Clear objectives are key when going into a buyer-seller meeting. They can mean the difference between a smart purchase and a risky one.
The goal of any practice purchase is to eliminate as many risks of losing patients as possible. And that means having a plan. Before you meet with the seller or get on a call with the broker, write down your questions. Sometimes it can be hard to narrow down all of the key points, so pick your top concerns and go in order. Clear your mind and know exactly why you are asking the question and what response you want to hear. Be alert to “red flag” responses. Listen to what isn’t being — what is conveniently left out or glossed over.
Active listening is challenging in the best of times. In a stressful conversation, it becomes even more so. Case in point, in hostage situations, the FBI always has two agents on the phone: one for asking the questions and the other to actively listen. Take a play from their book and have someone with you to listen and take notes. This is where a buyer’s representative becomes invaluable.
Having the right representative on your side frees you up to focus on the clinical aspects of the transition (what you know best) while knowing your representative is focusing on the business and transition plan. In my work with individual clients, we strategize the meeting and go in with a game plan. The doctors feel secure in the knowledge that they have a partner on their side.
Whether you’re going into the meeting alone or considering a representative, be organized with your thoughts and consider asking one (or all!) of the following nine questions. Purchasing a practice will be one of the biggest decisions of your life. Educate yourself. Ask smart questions. And don’t hesitate to call in a rep.
Question 1: Why are you selling your practice?
The right answers would be:
- They have saved enough money to retire
- They are ready to settle down and enjoy life
- They are experiencing some health issues
An answer that is too far from one of these three could signal a problem. Some sellers put their practice up for sale because they are simply trying to get out of a bad situation. Typically, unless there is an unusual situation, practice owners do not sell their business overnight.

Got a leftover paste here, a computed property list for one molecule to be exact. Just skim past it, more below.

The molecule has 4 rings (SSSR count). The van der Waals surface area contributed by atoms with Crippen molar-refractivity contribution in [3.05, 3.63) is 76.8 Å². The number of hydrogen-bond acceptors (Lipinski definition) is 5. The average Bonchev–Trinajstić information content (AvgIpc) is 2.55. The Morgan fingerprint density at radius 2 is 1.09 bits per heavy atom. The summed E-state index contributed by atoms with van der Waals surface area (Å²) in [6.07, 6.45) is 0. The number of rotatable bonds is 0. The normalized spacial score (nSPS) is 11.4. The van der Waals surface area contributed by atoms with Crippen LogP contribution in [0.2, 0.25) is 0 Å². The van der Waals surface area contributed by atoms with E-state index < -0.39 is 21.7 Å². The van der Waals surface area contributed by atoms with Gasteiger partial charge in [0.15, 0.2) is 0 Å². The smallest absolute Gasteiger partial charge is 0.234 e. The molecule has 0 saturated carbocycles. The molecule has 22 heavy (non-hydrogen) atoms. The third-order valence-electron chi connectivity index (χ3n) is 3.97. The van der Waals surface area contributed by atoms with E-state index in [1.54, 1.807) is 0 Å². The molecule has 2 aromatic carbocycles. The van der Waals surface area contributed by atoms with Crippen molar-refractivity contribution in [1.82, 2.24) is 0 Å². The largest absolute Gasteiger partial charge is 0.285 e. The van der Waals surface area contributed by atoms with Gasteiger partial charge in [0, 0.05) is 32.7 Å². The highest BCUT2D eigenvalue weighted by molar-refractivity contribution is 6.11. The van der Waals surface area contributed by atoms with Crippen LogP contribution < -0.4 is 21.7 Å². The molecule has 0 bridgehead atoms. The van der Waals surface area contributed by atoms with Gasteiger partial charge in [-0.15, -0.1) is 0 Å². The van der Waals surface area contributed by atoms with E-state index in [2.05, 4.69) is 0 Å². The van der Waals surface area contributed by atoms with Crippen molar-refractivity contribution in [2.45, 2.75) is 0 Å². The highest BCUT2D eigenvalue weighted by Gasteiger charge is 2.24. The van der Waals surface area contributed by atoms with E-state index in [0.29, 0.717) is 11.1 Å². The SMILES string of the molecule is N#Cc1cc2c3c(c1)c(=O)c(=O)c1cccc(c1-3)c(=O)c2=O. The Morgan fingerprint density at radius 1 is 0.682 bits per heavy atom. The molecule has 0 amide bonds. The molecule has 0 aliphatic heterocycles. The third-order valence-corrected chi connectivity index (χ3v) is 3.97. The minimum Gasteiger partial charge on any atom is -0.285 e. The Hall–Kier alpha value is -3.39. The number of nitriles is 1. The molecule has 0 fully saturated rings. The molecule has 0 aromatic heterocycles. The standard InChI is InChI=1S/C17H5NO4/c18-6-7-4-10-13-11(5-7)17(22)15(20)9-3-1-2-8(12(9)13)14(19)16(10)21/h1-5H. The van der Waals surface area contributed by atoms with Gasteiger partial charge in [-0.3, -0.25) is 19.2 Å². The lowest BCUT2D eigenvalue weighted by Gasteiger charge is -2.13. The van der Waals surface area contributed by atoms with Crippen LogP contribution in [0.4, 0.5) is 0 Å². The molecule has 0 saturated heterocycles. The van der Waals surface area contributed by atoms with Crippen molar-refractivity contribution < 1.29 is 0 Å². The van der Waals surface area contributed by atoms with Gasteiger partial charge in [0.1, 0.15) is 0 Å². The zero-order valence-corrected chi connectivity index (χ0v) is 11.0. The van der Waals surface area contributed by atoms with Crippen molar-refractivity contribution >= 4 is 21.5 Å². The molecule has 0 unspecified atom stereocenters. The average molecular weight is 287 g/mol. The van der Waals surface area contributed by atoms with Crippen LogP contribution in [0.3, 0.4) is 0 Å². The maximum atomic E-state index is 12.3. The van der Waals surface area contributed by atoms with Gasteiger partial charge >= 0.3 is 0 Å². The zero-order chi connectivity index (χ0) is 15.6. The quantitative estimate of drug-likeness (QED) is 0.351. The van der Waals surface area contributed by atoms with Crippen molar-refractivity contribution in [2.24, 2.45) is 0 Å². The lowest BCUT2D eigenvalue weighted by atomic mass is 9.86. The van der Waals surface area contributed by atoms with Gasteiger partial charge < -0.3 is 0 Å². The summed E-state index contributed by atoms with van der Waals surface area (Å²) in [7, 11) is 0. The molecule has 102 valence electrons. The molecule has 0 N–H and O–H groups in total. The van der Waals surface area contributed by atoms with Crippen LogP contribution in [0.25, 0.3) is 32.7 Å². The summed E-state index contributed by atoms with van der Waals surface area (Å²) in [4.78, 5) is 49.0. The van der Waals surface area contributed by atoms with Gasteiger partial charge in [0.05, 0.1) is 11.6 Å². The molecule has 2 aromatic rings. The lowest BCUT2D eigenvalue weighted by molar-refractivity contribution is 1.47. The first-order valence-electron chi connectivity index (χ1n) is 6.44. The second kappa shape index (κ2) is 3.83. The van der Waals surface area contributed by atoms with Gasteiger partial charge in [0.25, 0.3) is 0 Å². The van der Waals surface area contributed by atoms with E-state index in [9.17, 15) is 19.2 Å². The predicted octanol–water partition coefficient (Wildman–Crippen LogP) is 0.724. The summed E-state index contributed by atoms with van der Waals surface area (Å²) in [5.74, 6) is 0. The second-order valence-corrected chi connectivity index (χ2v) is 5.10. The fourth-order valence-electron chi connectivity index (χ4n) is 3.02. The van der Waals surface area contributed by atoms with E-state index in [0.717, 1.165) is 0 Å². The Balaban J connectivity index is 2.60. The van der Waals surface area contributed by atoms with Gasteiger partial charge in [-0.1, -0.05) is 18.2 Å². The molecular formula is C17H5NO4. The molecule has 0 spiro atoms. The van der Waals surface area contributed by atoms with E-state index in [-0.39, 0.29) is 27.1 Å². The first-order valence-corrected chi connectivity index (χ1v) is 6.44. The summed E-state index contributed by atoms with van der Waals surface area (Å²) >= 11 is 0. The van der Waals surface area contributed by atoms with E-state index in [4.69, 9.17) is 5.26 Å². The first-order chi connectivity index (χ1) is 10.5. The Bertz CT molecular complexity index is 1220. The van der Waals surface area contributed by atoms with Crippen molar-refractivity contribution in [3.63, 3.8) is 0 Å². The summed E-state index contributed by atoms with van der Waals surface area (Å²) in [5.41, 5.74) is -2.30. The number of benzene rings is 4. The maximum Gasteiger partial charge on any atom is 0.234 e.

Ask as many questions as you can around this if the story does not make sense.
Question 2: When does your lease end?
Dental lease traps are real.
And they can cost you thousands of dollars. Many sellers put their practices up for sale when their lease is about to expire. If you’re thinking that’s no big deal because you can simply renew it, think again.
Leases are one of the biggest deal killers in this business. Renewing requires time, energy, and money to renegotiate the terms that are favorable to you. Relocating also costs a substantial amount of money and risks of losing patients. Make sure your practice can financially absorb those costs if you absolutely need to move.
I highly recommend my clients to get a lease that is coterminous with their bank loan. Meaning, the same term length as the bank term length. This will ensure that your lease does not expire before your loan is paid off. Getting a ten-year lease will ensure you have plenty of runway to ramp up and be able to afford a possible relocation down the road.
Question 3: How are we handling your credit balances?
As a practice owner, it’s normal to have credit balances. Unscrupulous sellers will try to pawn these credits onto the buyer, hoping that it was missed during due diligence.
Every practice will have some accounts payable and there are a couple of ways you can deal with the credit balances specifically.
- Shore up the balance at closing
- Invoice the seller for the credit when the patient is credited
Of the two options, I recommend the first option, mainly because it is easy and settled all upfront. You may have a preference for one over the other, however, it must be agreed on before the sale. I find that both of these arrangements prevent you from paying out of pocket and spare you from painful conversations with the patients and seller post-transition.
Question 4: Are you running any personal expenses through your practice?
Every practice has the major expenses such as rent, dental supplies, wages, lab, and advertising. As the buyer, you need to know these numbers intimately.
However, it is also imperative to ask about hidden personal expenses such as auto, cell phone, insurance, 401k, and pension. Think about the doctor that pays his spouse a salary for doing the “bookkeeping.” Or the personal Amazon accounts linked to the “office expense.” These are expenses that need to be identified upfront so that you can evaluate the practice’s true profitability.
Make no mistake, most practice owners have these expenses, so you should not hesitate to ask this question.
Question 5: Are there any KEY team members planning to leave with you?
This question is intended to smoke out one of the most dangerous risks of any dental transaction. Most sellers and buyers believe that the patients’ goodwill is with the dentist. While this is true in many cases, in my experience the TEAM collectively carries the majority of the positive feelings about the practice. Having to replace the practice’s 10-year veteran hygienist would hurt any transition.
I want to make this point clear. No one single employee could impact a practice in a way that would ruin the business. However, losing both the doctor and one of the key members of the practice at the same time would be hard to rebound from quickly.
Question 6: How would you describe the culture of the practice?
This is an open-ended question. It’s meant to be. Sit back and learn about the philosophy and culture of the office. How have they handled difficult situations with patients and team members? How does the team communicate with one another? Solve problems? Welcome new team members? Vet new ideas?